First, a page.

These black holes exhibit an interesting instability [121122]. This is best understood for a black hole so large (compared to the AdS radius) that the curvature of its horizon can be neglected, i.e., it can be approximated by a black brane. The dual CFT interpretation is as a finite temperature configuration in flat space with finite charge density. For certain regions of parameter space, it turns out that the entropy increases if the charge density becomes nonuniform (with the total charge and energy held fixed). Hence, the thermal CFT state exhibits an instability. Using the AdS/CFT dictionary, this maps to a classical instability in the bulk in which the horizon becomes translationally nonuniform, i.e., a Gregory–Laflamme instability. The remarkable feature of this argument is that it reveals that a classical Gregory–Laflamme instability should be present precisely when the black brane becomes locally thermodynamically unstable. Here, local thermodynamic stability means having an entropy, which is concave down as a function of the energy and other conserved charges (if the only conserved charge is the energy, then this is equivalent to positivity of the heat capacity). The Gubser–Mitra (or “correlated stability”) conjecture asserts that this correspondence should apply to any black brane, not just asymptotically-AdS solutions. See [128] for more discussion of this correspondence.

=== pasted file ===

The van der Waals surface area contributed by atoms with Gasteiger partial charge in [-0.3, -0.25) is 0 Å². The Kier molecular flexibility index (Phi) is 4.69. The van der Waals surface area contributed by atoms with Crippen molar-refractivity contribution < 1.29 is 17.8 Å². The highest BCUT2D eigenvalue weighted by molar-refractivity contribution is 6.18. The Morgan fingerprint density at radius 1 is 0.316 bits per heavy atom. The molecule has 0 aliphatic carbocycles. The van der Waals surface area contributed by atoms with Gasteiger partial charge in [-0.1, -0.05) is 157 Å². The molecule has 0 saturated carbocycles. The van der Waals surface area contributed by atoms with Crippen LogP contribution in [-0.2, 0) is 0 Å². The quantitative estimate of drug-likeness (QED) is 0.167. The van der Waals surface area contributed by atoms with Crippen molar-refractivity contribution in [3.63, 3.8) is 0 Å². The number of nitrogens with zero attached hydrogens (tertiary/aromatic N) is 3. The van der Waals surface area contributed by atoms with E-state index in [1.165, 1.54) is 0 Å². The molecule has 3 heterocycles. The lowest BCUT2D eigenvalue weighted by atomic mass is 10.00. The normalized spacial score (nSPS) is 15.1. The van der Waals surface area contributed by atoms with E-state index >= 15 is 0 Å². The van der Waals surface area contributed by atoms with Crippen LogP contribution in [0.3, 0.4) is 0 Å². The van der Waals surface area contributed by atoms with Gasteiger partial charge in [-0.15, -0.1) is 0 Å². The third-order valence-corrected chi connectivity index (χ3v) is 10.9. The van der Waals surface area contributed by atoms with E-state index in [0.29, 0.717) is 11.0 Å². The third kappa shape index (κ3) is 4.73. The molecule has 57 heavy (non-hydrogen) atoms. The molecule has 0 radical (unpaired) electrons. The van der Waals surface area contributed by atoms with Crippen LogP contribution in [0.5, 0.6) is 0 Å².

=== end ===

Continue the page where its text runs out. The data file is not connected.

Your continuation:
For finite-radius black holes, the argument is not so clear cut because the dual CFT lives in the Einstein universe rather than flat spacetime, so finite size effects will affect the CFT argument and the Gubser–Mitra conjecture does not apply. Nevertheless, it should be a good approximation for sufficiently large black holes and hence there will be a certain range of parameters for which large charged black holes are classically unstable.13